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AIM

10/12/17

6−2−3

Emergency Services Available to Pilots

121.5 MHz or 243.0 MHz ELT’s onboard will have

to depend upon either a nearby Air Traffic Control

facility receiving the alert signal or an overflying

aircraft monitoring 121.5 MHz or 243.0 MHz

detecting the alert. To ensure adequate monitoring of

these frequencies and timely alerts after 2009, all

airborne pilots should periodically monitor these

frequencies to try and detect an activated

121.5/243.0 MHz ELT.

b. Testing.

1. ELTs should be tested in accordance with the

manufacturer’s instructions, preferably in a shielded

or screened room or specially designed test container

to prevent the broadcast of signals which could

trigger a false alert.

2. When this cannot be done, aircraft operation-

al testing is authorized as follows:

(a) Analog 121.5/243 MHz ELTs should only

be tested during the first 5 minutes after any hour. If

operational tests must be made outside of this period,

they should be coordinated with the nearest FAA

Control Tower. Tests should be no longer than three

audible sweeps. If the antenna is removable, a

dummy load should be substituted during test

procedures.

(b) Digital 406 MHz ELTs should only be

tested in accordance with the unit’s manufacturer’s

instructions.

(c)

Airborne tests are not authorized.

c. False Alarms.

1. Caution should be exercised to prevent the

inadvertent activation of ELTs in the air or while they

are being handled on the ground. Accidental or

unauthorized activation will generate an emergency

signal that cannot be distinguished from the real

thing, leading to expensive and frustrating searches.

A false ELT signal could also interfere with genuine

emergency transmissions and hinder or prevent the

timely location of crash sites. Frequent false alarms

could also result in complacency and decrease the

vigorous reaction that must be attached to all ELT

signals.

2. Numerous cases of inadvertent activation

have occurred as a result of aerobatics, hard landings,

movement by ground crews and aircraft mainte-

nance. These false alarms can be minimized by

monitoring 121.5 MHz and/or 243.0 MHz as follows:

(a) In flight when a receiver is available.
(b) Before engine shut down at the end of

each flight.

(c) When the ELT is handled during installa-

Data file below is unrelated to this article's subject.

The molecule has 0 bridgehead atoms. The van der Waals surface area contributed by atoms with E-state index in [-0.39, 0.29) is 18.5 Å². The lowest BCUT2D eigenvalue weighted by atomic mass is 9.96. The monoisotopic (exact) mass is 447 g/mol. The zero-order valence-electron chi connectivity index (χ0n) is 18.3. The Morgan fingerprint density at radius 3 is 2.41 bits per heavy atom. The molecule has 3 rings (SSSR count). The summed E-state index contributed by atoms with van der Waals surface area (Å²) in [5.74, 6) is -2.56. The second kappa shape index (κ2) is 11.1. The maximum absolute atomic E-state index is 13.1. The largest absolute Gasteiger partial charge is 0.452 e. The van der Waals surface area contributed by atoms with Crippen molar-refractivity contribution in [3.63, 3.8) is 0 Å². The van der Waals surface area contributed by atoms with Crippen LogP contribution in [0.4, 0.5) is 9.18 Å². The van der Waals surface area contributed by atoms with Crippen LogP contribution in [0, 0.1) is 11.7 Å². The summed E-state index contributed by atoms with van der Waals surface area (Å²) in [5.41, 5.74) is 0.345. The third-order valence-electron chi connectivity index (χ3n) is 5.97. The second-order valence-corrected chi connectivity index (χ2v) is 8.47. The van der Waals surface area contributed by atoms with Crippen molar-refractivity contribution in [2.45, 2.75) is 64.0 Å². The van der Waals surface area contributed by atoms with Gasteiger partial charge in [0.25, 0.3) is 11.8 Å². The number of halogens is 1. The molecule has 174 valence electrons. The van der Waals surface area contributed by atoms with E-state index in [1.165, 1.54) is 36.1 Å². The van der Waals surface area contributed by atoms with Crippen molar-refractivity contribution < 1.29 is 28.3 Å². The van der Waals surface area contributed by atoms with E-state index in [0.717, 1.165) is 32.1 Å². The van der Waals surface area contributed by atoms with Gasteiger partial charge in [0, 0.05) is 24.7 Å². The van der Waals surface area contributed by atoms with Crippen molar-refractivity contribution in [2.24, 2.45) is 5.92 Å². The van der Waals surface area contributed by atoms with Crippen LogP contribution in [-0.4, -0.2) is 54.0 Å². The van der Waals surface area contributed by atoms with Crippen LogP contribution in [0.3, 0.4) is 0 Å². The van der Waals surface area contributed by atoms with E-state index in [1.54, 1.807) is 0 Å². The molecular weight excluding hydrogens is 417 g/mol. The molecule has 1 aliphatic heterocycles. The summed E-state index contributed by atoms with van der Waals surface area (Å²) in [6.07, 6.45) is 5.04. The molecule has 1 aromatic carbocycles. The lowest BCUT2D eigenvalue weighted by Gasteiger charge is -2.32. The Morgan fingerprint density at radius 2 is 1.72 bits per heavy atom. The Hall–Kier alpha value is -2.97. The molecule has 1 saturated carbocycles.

tion or maintenance.

(d) When maintenance is being performed

near the ELT.

(e) When a ground crew moves the aircraft.
(f) If an ELT signal is heard, turn off the

aircraft’s ELT to determine if it is transmitting. If it

has been activated, maintenance might be required

before the unit is returned to the “ARMED” position.

You should contact the nearest Air Traffic facility and

notify it of the inadvertent activation.

d. Inflight Monitoring and Reporting.

1. Pilots are encouraged to monitor 121.5 MHz

and/or 243.0 MHz while inflight to assist in

identifying possible emergency ELT transmissions.

On receiving a signal, report the following

information to the nearest air traffic facility:

(a) Your position at the time the signal was

first heard.

(b) Your position at the time the signal was

last heard.

(c) Your position at maximum signal

strength.

(d) Your flight altitudes and frequency on

which the emergency signal was heard: 121.5 MHz or

243.0 MHz. If possible, positions should be given

relative to a navigation aid. If the aircraft has homing

equipment, provide the bearing to the emergency

signal with each reported position.

6−2−5. FAA K−9 Explosives Detection

Team Program

a. The FAA’s Office of Civil Aviation Security

Operations manages the FAA K−9 Explosives

Detection Team Program which was established in

1972. Through a unique agreement with law

enforcement agencies and airport authorities, the

FAA has strategically placed FAA−certified K−9

teams (a team is one handler and one dog) at airports

throughout the country. If a bomb threat is received